Since that meeting, my life has been enriched in untold ways. I slowly started being included in the activities of various organisations. I started becoming aware of the myriad activities at national and international levels that Rahul was involved in. I was more than considerably impressed with his mails concerning his visits to and work in Geneva on making the pages of printed information in books get out of the clutches of the copyrights guarded fiercely by the publishing industry (primarily in USA and Europe) and made available to the visibility impaired people of the world. There is a must-see  clip of vintage Rahul  (at In this video, Maryanne Diamond, the President of the World Blind Union is being interviewed (by an interviewer with what sounds like a clearly American accent) where she says in polite terms that while there was great enthusiasm at the beginning of the meeting (to arrive at an acceptable draft of a treaty concerning the involved issues at the WIPO SCCR 24, after 10 days) there seems to have `not been as much progress as had been hoped for and that there was a certain amount of disappointment among the members'. At about this point, Rahul who has been sitting by her side, leans sideways to affectionately rest his head on her shoulder with a `Sorry, I couldn't resist' with his characteristically engaging smile.
Then the interviewer asks him for his opinion, and while concurring 100% with the views stated by Maryanne, clarifies that there is a clear division into two camps - those for and those against the treaty - and that `it is clear who we have to fight against'. Upon which the interviewer asks him just who he feels is against the treaty. And with his million dollar smile and characteristic `no nonsense' candour, he crisply answers  `the European Union and USA'.

His periodical bulletins from Geneva with the occasional video were informative and revealed the extent of his involvement in this work as also his almost childish pleasure in things like the little scooter he was using there which allowed him to travel all over Geneva, rather than just travel from his hotel to WIPO and back because he had had to travel by taxi, which was all he had been doing in his six prior visits to WIPO meetings (see\&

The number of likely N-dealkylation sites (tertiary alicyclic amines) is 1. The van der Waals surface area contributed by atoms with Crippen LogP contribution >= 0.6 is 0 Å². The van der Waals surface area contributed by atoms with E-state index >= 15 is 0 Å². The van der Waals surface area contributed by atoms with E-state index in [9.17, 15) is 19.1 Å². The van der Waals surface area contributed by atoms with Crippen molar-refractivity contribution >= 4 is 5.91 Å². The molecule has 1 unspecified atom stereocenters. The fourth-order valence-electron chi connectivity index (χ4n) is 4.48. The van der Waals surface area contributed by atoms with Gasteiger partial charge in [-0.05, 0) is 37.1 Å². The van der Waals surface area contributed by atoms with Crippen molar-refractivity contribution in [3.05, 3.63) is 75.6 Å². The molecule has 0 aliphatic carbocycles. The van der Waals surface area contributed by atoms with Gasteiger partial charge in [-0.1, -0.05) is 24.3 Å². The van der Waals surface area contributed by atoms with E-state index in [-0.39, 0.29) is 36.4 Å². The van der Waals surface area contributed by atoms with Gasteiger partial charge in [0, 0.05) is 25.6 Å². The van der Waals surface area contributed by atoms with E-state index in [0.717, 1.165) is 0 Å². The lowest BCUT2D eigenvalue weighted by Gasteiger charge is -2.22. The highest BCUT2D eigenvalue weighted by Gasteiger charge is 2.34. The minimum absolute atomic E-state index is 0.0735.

I had the pleasure of seeing him with this `toy' when he came to a little meeting I had organised at my institute to discuss one of the million projects Rahul involves diverse disability rights groups in. As the only really `accessible' place I know for PWD is my institute, I tried to suggest that we meet here, and most others kept suggesting alternative places like public parks and other equally unattractive sites. I wrote a slightly dejected email to Rahul and Vaishnavi saying I sensed an unwillingness to agree to a site proposed by a maverick mathematician who was an outsider not belonging to any organisation in `the movement', and asking if they could use their clout in this community to try and convince people of the advantages of holding the meeting in my place. (On an earlier occasion, the three of us had arranged to meet with an IAS officer in my institute for the same reason; so Rahul knew the wisdom in my suggestion.)

Not only did Rahul overcome the seeming resistance, but also promptly responded by saying that it took him almost three years to be accepted by the community. To get an idea of how `this community' has gathered him to its bosom, please take a look at the beautiful tributes to Rahul at and at I wish to add this tribute to a truly remarkable soul who was taken away from us too soon by cruel Fate.

Friday, 1 February 2013

Sorry for this non-post

I am afraid this is going to be a `non-post'. When I first started writing a column in ToI, I told the editor that I wasn't sure if I could write something every week and hence suggested that I should probably not commit to writing more often than once in two weeks. And of late, when I started writing only in my blog rather in the newspaper, and because it was so flattering to see so many people looking at my blog on saturdays, I started writing a post every week, and now, I find I am writing something because I have to, and the results are not all that pleasing.

To compound matters, I have, of late, been bothered by a domestic crisis that does not allow me the frame of mind needed to write something meaningful. Let us hope things improve on the home front and I will be able to put up a meaningful post next week.